According to new polling by the National Democratic Institute (NDI), Ukrainians are steadfast in their commitment to their country's democratic future. 76 percent of respondents want Ukraine to become a fully functioning democracy, with human rights protection, equal justice for all, freedom of speech and free and fair elections. Ukrainians want stability, security and peace. A strong majority of Ukrainians support a European future: 58 percent of respondents said they want to see Ukraine become a member of the European Union; and 48 percent want to see Ukraine become a member of NATO. Russian military aggression is the biggest perceived threat: 60 percent of respondents said that it's a big threat to their way of life, followed by economic uncertainty at 57 percent. Nationally, 52 percent of respondents say that Ukraine is going in the wrong direction, significantly more than in July 2021 (46 percent). While demand for change and greater government accountability is high, Ukrainians respect the rule of law and expect their leaders to do the same: 89 percent of respondents believe that the President should always respect the rule of law when working to deliver results. The survey was designed and conducted by the National Democratic Institute in Ukraine. The fieldwork was conducted by the Kyiv International Institute of Sociology from December 1, 2021 to January 10, 2022, via face-to-face method with 6,232 completed interviews. The survey is nationally representative. Areas outside the control of the Ukrainian government were excluded. The average margin of error for the national sample is +/- 3%. The research is funded by the United States Agency for International Development (USAID), Sweden, UK Aid and Global Affairs Canada
Presentation from a webinar sharing data from a survey conducted by the Center for Nonprofit Excellence. Data were collected from March 19, 2020 to May 12, 2020 from 102 respondents.
Future-Proofing Nonprofits for the Post-Pandemic World: The Voice of Charities Facing COVID-19 Series, Volume 6February 1, 2021
As the one-year anniversary of the pandemic approaches, this report takes account of charities around the world that have been performing their duties under extreme pressure. While many organizations have been forced to close during the past year, those with sustained operations have shown remarkable grit and determination in the face of new challenges caused by the COVID-19 virus.In its sixth COVID-19 survey from December 2–16, 2020, CAF America, in partnership with the Indiana University Lilly Family School of Philanthropy and The Resource Alliance, polled 805 charitable organizations representing 152 countries to learn about the skills these resilient charities have relied on to persevere and those they are focused on strengthening as they strive to continue providing services through the pandemic and emerge stronger than before.The global pandemic has affected nearly every nonprofit across the globe. Strengthening the critical competencies of mission-driven organizations is paramount to their survival and their ability to address the growing needs of the vulnerable populations they serve. From the immediate need for digital transformation to the ongoing need for communication strategies and effective fundraising, the challenges facing nonprofits are significant and pervasive, and demand a skillful response.This report lays out the priorities for capacity building that charities consider essential to their success now and post-pandemic. Funders should be encouraged by the tenacity of these organizations and may want to consider how they can broaden their philanthropic strategies to help charities build their resilience and continue to meet the pressing social, economic, and environmental challenges communities face as the world emerges from this pandemic.
In March of 2020, Forefront administered a survey open to all Illinois nonprofits inquiring about their needs in light of the COVID-19 outbreak. The response was passionate and detailed. In order to gauge the ongoing needs of the sector, Forefront administered a second survey in November to better understand how the first six months of the pandemic had affected nonprofits and what its continued impact is expected to be in 2021.Nearly 500 respondents answered this second survey, representing organizations that serve every county in Illinois. Respondents range from organizations with fewer than 5 staff to over 100 and those with annual budgets of less than $100,000 to over $10 million. Forefront also asked respondents to indicate whether the CEO or Executive Director of their organization identified as Black, Indigenous, or a Person of Color (BIPOC) to better understand how the pandemic has affected nonprofits based in and serving BIPOC communities.All survey responses were clear: organizations are suffering financially, recovery will take time, and flexible resources continue to be lacking and vitally important.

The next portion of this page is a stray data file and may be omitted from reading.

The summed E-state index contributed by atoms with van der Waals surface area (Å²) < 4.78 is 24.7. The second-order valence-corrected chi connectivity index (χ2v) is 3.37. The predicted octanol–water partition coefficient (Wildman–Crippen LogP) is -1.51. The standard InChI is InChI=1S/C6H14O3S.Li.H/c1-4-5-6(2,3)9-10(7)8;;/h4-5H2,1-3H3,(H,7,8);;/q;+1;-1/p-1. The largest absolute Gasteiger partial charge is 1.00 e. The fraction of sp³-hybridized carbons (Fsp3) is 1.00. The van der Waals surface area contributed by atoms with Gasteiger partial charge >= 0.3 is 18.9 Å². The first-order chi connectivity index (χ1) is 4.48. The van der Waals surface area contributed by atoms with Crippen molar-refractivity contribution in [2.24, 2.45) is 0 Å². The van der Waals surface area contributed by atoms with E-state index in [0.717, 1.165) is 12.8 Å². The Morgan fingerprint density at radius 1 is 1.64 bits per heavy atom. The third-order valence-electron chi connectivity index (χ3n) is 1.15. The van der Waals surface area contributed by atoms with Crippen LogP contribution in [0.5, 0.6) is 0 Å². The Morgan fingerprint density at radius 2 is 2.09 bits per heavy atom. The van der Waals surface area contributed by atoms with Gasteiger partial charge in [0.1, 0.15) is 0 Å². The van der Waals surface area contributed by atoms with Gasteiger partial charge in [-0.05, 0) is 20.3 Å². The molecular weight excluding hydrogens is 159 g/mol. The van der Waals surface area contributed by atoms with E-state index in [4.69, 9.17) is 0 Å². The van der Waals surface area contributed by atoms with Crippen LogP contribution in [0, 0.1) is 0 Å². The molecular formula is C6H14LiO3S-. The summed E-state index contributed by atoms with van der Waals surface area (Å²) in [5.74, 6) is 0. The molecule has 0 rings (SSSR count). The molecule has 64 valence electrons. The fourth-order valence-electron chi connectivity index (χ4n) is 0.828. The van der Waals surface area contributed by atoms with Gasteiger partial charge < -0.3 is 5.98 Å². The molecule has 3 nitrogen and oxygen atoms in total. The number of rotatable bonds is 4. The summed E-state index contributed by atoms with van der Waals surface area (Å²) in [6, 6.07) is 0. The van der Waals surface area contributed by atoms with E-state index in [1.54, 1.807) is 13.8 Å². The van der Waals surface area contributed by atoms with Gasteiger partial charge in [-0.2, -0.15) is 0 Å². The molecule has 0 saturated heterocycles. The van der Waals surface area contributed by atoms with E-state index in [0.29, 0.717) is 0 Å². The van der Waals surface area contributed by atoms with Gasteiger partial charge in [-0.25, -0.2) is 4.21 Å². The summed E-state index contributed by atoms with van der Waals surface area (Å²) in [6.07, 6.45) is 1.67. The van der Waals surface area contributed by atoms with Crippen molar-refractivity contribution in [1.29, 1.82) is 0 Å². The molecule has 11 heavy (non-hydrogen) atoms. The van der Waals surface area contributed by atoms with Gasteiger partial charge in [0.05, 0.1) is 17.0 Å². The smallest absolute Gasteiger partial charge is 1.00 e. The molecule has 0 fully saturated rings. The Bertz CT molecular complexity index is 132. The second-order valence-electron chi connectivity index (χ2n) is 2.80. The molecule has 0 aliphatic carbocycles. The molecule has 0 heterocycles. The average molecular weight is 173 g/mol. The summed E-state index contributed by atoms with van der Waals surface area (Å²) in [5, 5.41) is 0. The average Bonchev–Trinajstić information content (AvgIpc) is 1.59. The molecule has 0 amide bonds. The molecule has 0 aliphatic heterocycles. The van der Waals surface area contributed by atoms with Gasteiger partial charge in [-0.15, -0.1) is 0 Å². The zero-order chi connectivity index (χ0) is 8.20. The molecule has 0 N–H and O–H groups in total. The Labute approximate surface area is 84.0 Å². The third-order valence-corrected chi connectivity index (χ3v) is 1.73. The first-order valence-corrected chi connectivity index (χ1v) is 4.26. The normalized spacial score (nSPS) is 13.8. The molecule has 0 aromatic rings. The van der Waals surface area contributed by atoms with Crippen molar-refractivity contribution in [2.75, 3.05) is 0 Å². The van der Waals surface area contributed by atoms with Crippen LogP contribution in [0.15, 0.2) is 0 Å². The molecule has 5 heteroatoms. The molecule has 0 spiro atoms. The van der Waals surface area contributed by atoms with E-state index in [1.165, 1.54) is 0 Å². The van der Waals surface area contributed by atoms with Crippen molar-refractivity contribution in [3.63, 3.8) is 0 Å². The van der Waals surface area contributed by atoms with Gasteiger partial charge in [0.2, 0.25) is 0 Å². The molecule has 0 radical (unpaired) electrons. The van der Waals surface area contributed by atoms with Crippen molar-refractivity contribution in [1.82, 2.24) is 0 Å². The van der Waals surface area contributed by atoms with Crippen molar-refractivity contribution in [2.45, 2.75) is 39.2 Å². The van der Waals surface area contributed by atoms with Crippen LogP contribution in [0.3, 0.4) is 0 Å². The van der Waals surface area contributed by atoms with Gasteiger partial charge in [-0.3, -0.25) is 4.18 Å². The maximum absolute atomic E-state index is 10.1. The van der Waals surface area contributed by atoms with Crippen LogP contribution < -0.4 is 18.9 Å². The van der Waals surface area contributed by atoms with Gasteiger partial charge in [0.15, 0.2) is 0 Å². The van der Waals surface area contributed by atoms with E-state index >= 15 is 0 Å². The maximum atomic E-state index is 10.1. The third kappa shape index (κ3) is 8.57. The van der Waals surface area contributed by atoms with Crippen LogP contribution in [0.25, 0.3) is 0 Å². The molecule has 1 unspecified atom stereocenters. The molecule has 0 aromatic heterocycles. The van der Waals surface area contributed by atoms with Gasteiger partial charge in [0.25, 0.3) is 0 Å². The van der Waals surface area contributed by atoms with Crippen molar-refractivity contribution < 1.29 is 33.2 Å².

"Centering the Picture," released in December 2020, provides an analysis of response patterns by race and ethnicity in the first phase of Culture + Community in a Time of Crisis (CCTC), a national audience and community survey conducted in the early months of the Covid-19 pandemic. The authors explore how and why Americans of all racial/ethnic groups connect to arts, culture, and creativity; what they need from the sector during times of challenge and change; how they've engaged digitally during the lockdowns; and how they want arts and culture organizations to change. The 56-page report includes an executive summary, introduction, findings, "snapshots" for each racial and ethnic group, a concluding discussion, and several appendices (see below), with a foreword by the distinguished museum educator Esther J. Washington of the Smithsonian's National Museum of African American History and Culture.CCTC is a multi-phase research collaboration between Slover Linett and LaPlaca Cohen, with consulting partners Yancey Consulting and a number of expert advisors. Some findings from the study are disseminated as part of LaPlaca Cohen's ongoing Culture Track study; this report builds on the overall Key Findings shared with the field in July 2020 (http://culturetrack.com/research/reports). Generous support for Wave 1 was provided by the Wallace Foundation, Terra Foundation for American Art, Art Bridges, FocusVision, and Microsoft Corporation. Upcoming phases will also be supported by the Barr Foundation, William Penn Foundation, and Institute for Museum and Library Services.The authors welcome questions and comments at CCTC@sloverlinett.com.